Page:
Sunday, June 12, 2011


My family plays games. Lots and lots of games. There are games for inside, games for outside, made up games, and lots of games with house rules. But if there is a game that trumps all other games . . . it is ROOK (with Bingham family rules). I remember watching all the aunts and uncles play at family reunions and seriously studying their methods and strategies so that one day I could play with them.

 It is the combination of teamwork, luck, skill, smarts, and fun that makes rook such a good time. Even if you lose the bid, you always have a reasonable chance to set the other team. And even with the hand in the bag -- there is still a chance that you might lose it all.

There is nothing like the unexpected last trick-- when you play your last card and are slightly unsure if it is good, you don't know if your opponent or your partner will be able to cover you and you don't know who has what counters left. It is all quiet and then . . . the groans of defeat and the squeals of surprise victory.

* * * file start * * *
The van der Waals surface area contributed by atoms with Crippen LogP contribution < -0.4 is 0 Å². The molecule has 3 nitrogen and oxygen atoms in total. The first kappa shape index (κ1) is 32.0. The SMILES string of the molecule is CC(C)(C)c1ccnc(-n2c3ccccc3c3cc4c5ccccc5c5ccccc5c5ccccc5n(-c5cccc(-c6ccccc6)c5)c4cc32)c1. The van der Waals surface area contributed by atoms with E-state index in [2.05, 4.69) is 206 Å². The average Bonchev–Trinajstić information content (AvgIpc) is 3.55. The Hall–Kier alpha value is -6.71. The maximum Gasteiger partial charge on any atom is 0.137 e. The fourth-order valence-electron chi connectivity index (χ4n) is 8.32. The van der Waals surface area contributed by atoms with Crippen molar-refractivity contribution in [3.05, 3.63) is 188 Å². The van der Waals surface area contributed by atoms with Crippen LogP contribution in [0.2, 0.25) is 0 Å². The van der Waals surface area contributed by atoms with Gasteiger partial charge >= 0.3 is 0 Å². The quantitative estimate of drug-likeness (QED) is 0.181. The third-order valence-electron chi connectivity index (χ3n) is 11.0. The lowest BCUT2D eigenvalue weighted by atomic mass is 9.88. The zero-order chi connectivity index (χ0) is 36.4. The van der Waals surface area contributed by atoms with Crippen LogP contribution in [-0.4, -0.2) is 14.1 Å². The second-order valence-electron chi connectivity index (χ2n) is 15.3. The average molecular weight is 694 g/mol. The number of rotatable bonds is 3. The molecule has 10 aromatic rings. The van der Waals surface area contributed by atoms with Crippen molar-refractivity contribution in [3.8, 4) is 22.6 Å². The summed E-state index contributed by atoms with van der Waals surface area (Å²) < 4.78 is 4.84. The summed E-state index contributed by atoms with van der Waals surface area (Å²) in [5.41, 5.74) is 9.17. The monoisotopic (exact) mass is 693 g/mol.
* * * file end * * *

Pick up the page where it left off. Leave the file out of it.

Games are a lot like life. You can play and play and think you have an idea how the score will turn out, but just like rook, that last hand can really come in and trip you up. My mom's battle with cancer has played out like a rook game. She took the bid, and called Red trump. She started out with the 14 and has been playing out her trump. It turned out that the doctors and the chemo didn't have any trump in their hands and so we have watched the battle between my mom and cancer. We are counting out the trump and are down to the last hand, and my mom has played her last card -- it is a 14 yellow -- a high card for sure but it is not trump and we have all counted and we know that there is one more trump out there. I sure wish that a red 5 couldn't beat a 14 yellow. But that is just not how the game is played.

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